Ye olde

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Anachronistic sign reading "Ye Olde Pizza Parlor"
The term has been in use for a long time, as shown in this 1908 image. Pictured is the First Philadelphia Mint (built 1792, since demolished).

"Ye olde" is a pseudo-Early Modern English stock prefix, used anachronistically, suggestive of a Merry England, Deep England or "old, as in Medieval old" feel. A typical example would be Ye Olde English Pubbe or similar names of theme pubs.


The anachronistic use of "ye olde" dates at least to the late 18th century, as seen in the image at below right (image 1908). The use of the term "ye" to mean "the" is based in Early Modern English, in which the could be written as þe, employing the Old English letter thorn, þ. During the Tudor period, the scribal abbreviation for þe was EME ye.svg ("þͤ" or "þᵉ" with modern symbols); here, the letter ⟨þ⟩ is combined with the letter ⟨e⟩.[1] Because ⟨þ⟩ and ⟨y⟩ look nearly identical in medieval English blackletter (as the ⟨þ⟩ in EME ye.svg, compared with the ⟨y⟩ in ye), the two have since been mistakenly substituted for each other. The connection became less obvious after the letter thorn was discontinued in favour of the digraph ⟨th⟩. Today, ye is often incorrectly pronounced as the archaic pronoun of the same spelling.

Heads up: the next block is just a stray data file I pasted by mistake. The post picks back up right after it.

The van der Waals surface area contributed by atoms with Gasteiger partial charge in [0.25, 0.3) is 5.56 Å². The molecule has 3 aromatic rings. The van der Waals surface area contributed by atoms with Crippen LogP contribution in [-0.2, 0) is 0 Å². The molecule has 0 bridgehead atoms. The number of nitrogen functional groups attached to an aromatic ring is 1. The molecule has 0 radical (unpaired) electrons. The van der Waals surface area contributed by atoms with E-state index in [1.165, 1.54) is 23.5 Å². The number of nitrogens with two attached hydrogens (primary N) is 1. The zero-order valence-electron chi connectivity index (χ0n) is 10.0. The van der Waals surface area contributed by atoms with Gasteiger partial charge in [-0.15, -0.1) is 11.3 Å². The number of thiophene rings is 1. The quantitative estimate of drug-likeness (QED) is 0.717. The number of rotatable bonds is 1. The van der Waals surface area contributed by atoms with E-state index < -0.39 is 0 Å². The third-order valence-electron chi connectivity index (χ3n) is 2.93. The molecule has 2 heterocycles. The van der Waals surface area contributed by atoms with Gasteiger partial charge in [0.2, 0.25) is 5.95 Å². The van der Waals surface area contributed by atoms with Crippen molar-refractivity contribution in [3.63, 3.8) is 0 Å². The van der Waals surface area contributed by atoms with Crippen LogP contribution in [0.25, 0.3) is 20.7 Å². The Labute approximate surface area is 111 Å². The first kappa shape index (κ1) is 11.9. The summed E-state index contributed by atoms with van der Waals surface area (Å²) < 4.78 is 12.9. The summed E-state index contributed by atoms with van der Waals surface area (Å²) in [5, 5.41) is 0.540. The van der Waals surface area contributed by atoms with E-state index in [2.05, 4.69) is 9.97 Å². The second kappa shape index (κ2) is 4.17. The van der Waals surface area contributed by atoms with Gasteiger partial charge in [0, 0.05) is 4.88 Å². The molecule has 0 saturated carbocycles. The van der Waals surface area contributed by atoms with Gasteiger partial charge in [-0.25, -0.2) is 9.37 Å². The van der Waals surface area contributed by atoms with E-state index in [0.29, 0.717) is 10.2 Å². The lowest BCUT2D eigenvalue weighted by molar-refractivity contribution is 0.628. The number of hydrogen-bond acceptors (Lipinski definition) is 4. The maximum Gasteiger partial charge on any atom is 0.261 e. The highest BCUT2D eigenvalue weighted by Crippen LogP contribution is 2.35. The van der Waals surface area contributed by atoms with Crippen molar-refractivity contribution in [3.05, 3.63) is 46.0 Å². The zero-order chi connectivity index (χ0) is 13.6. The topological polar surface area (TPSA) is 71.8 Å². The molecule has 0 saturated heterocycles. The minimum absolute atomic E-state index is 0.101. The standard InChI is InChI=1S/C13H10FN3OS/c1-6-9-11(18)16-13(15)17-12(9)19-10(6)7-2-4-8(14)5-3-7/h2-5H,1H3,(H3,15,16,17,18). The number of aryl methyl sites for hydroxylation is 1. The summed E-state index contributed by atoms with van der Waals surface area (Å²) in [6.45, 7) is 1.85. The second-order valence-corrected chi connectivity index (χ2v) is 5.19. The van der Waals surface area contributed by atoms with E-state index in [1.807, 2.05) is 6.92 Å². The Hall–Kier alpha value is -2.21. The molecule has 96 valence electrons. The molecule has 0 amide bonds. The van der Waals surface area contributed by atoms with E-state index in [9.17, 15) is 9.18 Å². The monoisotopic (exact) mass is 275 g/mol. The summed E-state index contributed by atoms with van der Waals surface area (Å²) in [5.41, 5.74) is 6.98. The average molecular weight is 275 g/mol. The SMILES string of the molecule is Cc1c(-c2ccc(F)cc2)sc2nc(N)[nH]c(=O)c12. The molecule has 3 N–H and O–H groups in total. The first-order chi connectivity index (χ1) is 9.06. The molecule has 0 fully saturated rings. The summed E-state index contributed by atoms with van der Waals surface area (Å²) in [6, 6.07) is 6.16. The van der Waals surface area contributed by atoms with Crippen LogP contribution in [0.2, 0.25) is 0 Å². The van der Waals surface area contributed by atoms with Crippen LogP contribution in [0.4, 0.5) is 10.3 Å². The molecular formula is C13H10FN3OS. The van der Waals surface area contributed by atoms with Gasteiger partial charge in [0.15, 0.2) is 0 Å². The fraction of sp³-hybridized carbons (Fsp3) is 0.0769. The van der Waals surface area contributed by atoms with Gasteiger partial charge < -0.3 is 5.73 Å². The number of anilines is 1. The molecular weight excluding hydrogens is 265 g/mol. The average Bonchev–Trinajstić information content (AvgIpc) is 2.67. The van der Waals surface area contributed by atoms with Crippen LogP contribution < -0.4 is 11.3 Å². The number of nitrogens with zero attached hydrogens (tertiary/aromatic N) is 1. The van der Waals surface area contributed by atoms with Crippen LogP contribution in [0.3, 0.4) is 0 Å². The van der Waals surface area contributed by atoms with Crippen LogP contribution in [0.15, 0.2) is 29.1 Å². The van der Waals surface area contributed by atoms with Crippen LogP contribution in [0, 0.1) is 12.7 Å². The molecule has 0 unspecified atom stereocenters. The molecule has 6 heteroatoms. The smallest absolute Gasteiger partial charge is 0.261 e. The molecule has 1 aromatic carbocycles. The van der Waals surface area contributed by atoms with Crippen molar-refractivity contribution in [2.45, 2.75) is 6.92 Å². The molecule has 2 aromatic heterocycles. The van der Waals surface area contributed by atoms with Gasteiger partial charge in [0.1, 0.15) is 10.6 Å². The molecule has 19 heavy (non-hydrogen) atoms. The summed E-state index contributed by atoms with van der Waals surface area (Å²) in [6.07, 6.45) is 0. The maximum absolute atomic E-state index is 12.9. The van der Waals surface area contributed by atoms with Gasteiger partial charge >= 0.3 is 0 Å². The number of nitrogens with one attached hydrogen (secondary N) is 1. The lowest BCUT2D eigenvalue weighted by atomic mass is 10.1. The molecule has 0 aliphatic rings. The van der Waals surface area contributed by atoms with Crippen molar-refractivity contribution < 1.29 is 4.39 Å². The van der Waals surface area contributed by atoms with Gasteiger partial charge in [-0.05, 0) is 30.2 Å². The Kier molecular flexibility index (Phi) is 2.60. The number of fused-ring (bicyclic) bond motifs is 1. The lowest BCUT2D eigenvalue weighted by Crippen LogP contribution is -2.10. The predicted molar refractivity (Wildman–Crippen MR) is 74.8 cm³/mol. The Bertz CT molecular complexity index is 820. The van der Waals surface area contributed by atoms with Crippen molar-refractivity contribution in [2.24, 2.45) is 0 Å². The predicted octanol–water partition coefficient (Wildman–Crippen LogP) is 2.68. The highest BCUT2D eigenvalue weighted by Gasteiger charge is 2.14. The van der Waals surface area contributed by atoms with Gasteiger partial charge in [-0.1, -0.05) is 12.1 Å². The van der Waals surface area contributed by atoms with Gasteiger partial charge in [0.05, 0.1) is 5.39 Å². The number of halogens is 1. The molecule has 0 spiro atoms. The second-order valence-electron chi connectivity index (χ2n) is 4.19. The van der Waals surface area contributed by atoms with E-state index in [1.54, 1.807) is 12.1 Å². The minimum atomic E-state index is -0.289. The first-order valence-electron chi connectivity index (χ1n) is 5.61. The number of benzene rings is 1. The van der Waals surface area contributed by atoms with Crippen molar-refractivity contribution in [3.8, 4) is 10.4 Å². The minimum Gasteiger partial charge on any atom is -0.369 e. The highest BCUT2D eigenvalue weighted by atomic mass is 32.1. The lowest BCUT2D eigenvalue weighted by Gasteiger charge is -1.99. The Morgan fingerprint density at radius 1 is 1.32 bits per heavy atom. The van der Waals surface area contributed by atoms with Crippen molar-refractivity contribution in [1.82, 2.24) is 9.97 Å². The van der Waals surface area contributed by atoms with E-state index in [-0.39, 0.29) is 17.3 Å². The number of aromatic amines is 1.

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  1. ^ Merriam-Webster Online Dictionary, ye[2] retrieved February 1, 2009

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